These days chickens are rarely broody. This instinct has nearly disappeared from your ordinary hatchery chickens. Broody is a term given to a hen for her instinct to sit on and thus incubate eggs. The process takes about 21 days for the egg to hatch to a chick. This lack of broodiness presented a problem for me as I wanted to to have a self-sustaining flock. In my flock every so often one of those ordinary hatchery hens would get broody, but with predators and other ordinary hazards that chickens are subject to on the farm, I could barely keep up the flock and for a couple years none of them got broody.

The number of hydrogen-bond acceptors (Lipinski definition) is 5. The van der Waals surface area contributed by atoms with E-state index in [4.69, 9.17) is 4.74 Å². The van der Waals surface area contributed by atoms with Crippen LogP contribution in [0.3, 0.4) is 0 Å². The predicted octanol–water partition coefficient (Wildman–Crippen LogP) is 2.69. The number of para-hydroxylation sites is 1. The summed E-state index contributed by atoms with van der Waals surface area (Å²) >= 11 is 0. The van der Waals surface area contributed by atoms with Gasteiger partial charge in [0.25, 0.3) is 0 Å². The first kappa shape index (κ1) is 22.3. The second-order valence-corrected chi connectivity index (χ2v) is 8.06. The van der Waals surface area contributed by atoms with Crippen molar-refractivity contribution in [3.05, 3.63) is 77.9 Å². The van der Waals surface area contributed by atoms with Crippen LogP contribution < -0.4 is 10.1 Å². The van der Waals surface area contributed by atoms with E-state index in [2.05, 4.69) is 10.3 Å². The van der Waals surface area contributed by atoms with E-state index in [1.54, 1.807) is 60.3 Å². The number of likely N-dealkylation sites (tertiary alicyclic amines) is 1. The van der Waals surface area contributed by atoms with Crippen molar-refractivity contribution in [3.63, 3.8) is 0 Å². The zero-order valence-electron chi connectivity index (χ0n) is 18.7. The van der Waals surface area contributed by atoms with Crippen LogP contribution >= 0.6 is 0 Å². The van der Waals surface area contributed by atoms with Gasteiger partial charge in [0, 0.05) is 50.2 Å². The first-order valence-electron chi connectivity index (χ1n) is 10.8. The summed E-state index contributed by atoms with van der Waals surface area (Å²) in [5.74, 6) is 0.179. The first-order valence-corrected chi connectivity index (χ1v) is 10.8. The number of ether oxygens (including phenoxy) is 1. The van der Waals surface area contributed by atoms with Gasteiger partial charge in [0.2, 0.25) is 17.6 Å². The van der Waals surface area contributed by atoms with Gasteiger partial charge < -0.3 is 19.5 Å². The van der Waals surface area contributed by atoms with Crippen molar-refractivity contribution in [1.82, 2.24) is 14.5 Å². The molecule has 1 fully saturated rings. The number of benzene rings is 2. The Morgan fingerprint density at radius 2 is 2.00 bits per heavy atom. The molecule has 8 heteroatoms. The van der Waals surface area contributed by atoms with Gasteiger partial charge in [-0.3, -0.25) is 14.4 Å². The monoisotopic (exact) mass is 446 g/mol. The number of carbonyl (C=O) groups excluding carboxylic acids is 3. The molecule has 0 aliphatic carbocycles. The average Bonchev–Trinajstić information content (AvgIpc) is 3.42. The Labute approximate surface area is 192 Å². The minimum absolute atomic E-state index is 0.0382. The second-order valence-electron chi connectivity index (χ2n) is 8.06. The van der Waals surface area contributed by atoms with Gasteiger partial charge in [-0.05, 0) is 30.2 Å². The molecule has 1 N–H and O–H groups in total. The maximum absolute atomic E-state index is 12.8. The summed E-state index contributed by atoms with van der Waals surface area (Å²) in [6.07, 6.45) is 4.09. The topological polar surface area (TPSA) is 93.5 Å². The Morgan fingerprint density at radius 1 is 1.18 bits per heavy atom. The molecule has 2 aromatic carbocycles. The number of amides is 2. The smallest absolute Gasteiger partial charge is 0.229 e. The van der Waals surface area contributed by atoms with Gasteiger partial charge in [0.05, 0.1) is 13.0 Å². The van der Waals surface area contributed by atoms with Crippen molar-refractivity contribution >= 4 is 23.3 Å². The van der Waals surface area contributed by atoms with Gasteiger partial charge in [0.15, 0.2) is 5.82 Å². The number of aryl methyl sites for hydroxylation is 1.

The hens were old and it looked like I would have to buy a new flock if I wanted to continue to have fresh eggs. Then a friend gave me three Banty hens. They are about half the size of a regular chicken. Their eggs are about two thirds the size of a regular egg. But the hens were broody. I put my other hen eggs under the Banty hens along with some of their own eggs and they produced almost 40 chicks last summer. Over the winter we ate the roosters and we gained 23 hens. As winter solstice came on they all stopped laying eggs. It was the longest drought with no fresh eggs that I’ve experienced since I’ve had chickens, but in the beginning of March they started to produce. Now the hens are producing almost a dozen eggs a day. Last Wednesday we had a record day of 28 eggs.
Later this spring I expect my Bantys to get broody again. I’m optimistic. I believe we finally have a self-sustaining flock.